Ozzie Guillen (Photo: Flickr.)

By Howard Goodman
Florida Center for Investigative Reporting

Although nearly half of Miami’s Cuban-American community views Ozzie Guillen unfavorably, a majority believes he should keep his job as Marlins manager.

This, according to a poll commissioned by ESPN.

Nearly three out of four Miami-area Cuban-Americans found offensive Guillen’s comments that he “loves” Castro and respects him for staying in power for as long as he has. Half found the comments very offensive.

Only 27 percent viewed the motor-mouthed manager “favorably,” while 28 percent view him “extremely unfavorably.”

Nevertheless, 56 percent said he should remain the manager of the Marlins. And among the larger population — Cuban-Americans and non-Cuban-Americans — 69 percent of sports fans and 62 percent of baseball fans said Guillen should keep his job.

The survey of more than 900 adults in the Miami media market was conducted on Tuesday by ESPN and the Global Strategy Group. It included nearly 200 Cuban-Americans. The overall margin for error is plus-or-minus 3.2 percent.

Guillen gave a televised press conference, apologizing for the remarks, on Tuesday.

The strong local reaction to Guillen’s remarks seems to mask a more complicated reality about Cuban-American opinion on Castro.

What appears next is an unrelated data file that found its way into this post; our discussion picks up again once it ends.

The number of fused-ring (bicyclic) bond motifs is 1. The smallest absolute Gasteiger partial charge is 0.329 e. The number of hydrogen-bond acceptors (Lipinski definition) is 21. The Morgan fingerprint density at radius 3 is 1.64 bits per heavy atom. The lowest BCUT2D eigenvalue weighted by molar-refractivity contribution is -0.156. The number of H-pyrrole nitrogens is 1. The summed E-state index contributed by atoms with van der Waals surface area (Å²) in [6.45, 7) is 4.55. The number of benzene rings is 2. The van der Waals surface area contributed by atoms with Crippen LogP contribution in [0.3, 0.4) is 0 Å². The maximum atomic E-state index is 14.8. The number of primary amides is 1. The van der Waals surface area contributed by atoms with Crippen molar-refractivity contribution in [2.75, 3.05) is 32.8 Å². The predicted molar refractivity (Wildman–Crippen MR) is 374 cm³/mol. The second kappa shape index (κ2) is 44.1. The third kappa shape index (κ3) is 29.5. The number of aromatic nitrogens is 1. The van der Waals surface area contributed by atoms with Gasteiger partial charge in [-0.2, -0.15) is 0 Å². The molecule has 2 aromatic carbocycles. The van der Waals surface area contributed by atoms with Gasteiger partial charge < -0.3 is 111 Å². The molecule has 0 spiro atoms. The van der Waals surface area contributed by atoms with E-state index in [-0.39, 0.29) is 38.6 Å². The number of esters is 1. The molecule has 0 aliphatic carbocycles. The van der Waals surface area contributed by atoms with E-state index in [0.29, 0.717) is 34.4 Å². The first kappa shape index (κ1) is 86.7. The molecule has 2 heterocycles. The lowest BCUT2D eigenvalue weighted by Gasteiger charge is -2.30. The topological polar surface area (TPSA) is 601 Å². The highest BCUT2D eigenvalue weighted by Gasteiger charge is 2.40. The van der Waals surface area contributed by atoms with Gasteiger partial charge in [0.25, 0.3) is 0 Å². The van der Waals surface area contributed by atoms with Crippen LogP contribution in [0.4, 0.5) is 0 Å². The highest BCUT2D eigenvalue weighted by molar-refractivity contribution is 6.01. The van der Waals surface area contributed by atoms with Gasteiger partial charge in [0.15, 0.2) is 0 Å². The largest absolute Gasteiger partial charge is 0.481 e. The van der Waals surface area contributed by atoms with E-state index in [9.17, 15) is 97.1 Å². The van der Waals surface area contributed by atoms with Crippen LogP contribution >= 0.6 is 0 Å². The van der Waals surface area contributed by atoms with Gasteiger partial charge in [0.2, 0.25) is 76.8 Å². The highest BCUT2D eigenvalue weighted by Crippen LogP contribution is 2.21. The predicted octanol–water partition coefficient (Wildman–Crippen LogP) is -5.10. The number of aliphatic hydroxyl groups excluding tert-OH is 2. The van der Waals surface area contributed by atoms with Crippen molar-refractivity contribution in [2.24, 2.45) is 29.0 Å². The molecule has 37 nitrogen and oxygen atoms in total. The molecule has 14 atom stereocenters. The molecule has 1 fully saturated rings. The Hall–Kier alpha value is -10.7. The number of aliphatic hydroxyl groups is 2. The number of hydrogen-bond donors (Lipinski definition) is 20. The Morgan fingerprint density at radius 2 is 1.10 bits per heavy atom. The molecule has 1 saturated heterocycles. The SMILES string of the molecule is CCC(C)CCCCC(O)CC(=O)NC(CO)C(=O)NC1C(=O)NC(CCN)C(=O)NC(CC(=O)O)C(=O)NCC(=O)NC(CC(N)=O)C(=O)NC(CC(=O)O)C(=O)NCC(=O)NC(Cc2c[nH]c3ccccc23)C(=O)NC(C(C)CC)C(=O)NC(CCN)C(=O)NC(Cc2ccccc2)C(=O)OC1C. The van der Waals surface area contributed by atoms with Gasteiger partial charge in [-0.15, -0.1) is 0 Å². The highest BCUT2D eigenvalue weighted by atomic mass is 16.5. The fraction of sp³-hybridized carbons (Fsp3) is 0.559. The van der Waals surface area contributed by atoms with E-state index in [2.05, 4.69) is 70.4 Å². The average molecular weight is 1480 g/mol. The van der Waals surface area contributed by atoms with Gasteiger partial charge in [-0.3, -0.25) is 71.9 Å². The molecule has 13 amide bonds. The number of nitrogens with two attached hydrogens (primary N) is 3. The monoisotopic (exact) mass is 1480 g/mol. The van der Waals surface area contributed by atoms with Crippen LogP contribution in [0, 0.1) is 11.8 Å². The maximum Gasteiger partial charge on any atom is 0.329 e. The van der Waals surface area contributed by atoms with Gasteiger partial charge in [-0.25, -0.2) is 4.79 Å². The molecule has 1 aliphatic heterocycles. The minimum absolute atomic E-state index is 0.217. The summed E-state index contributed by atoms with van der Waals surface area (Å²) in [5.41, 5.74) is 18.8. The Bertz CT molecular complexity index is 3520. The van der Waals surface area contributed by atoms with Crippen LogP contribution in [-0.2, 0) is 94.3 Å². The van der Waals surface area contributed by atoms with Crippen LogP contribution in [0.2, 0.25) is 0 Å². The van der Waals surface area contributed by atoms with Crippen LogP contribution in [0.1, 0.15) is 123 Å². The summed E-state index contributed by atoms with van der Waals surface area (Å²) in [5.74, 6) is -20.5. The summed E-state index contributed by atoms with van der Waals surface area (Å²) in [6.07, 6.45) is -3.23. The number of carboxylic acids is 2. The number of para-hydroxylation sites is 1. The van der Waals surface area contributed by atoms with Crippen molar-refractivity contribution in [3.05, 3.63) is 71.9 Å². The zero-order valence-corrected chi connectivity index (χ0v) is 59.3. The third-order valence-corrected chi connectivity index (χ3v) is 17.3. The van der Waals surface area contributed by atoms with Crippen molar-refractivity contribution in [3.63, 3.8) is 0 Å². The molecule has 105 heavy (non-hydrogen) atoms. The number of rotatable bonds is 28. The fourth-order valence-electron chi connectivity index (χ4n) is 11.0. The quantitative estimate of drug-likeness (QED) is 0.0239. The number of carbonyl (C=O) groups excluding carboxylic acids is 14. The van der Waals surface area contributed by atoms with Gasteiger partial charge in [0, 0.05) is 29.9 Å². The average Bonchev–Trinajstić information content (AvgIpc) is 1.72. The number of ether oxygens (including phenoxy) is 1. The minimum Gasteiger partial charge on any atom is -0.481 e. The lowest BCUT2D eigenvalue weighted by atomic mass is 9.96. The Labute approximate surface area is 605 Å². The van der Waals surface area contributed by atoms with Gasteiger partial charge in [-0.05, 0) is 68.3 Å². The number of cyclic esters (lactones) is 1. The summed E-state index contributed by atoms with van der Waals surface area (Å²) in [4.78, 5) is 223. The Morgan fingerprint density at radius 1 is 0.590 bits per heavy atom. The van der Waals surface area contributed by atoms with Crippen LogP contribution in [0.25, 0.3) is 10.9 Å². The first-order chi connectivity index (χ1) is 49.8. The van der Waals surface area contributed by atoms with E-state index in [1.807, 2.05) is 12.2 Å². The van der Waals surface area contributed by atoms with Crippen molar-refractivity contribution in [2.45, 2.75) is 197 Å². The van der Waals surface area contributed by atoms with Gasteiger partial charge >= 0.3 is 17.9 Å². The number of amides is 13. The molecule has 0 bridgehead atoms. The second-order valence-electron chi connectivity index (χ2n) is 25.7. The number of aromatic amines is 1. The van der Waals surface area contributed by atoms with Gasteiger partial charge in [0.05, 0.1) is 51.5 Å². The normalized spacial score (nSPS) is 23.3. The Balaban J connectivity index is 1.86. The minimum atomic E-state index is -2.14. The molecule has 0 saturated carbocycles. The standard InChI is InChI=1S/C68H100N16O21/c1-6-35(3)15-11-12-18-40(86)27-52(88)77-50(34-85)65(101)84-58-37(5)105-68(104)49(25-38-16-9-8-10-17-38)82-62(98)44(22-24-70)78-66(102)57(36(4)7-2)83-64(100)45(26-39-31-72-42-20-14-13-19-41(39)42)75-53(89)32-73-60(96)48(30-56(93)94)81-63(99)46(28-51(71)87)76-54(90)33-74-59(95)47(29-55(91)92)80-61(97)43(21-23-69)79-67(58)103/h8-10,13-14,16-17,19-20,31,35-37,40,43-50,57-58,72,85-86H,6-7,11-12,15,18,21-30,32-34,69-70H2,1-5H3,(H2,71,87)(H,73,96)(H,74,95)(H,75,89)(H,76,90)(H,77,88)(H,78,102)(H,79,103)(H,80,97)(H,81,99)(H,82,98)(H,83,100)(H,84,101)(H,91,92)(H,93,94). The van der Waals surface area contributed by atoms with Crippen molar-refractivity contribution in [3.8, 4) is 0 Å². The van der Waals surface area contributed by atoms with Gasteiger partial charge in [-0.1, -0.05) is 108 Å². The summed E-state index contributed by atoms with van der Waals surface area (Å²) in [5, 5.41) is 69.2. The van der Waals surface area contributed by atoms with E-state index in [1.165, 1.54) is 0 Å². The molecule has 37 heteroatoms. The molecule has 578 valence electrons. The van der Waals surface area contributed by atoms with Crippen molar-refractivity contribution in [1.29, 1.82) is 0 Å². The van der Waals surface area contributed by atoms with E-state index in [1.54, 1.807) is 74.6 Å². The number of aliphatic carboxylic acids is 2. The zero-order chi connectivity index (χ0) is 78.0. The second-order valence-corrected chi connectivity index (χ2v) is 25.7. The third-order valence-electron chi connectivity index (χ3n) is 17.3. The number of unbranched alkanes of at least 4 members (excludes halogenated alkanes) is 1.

As the Associated Press noted, Cuban-American political viewpoints have shifted.  “A poll of 800 randomly selected Cuban-Americans conducted by Florida International in 2008 found only 45 percent support maintaining the 50-year-old economic embargo, which bans most U.S. trade with Cuba and most Americans from visiting. Younger generations and those who came more recently were even less likely to support it.”

Yet the rhetoric and discourse on Cuba remain largely in the hands of those with the most hardline positions, wrote the AP’s Christine Armario:

“Even though there is a range of opinion, only one sector of the range is mobilized to speak,” said Jose Gabilondo, a Cuban-born law professor at Florida International University. “And that is the sector that is in a way the holdout from the old hegemony.”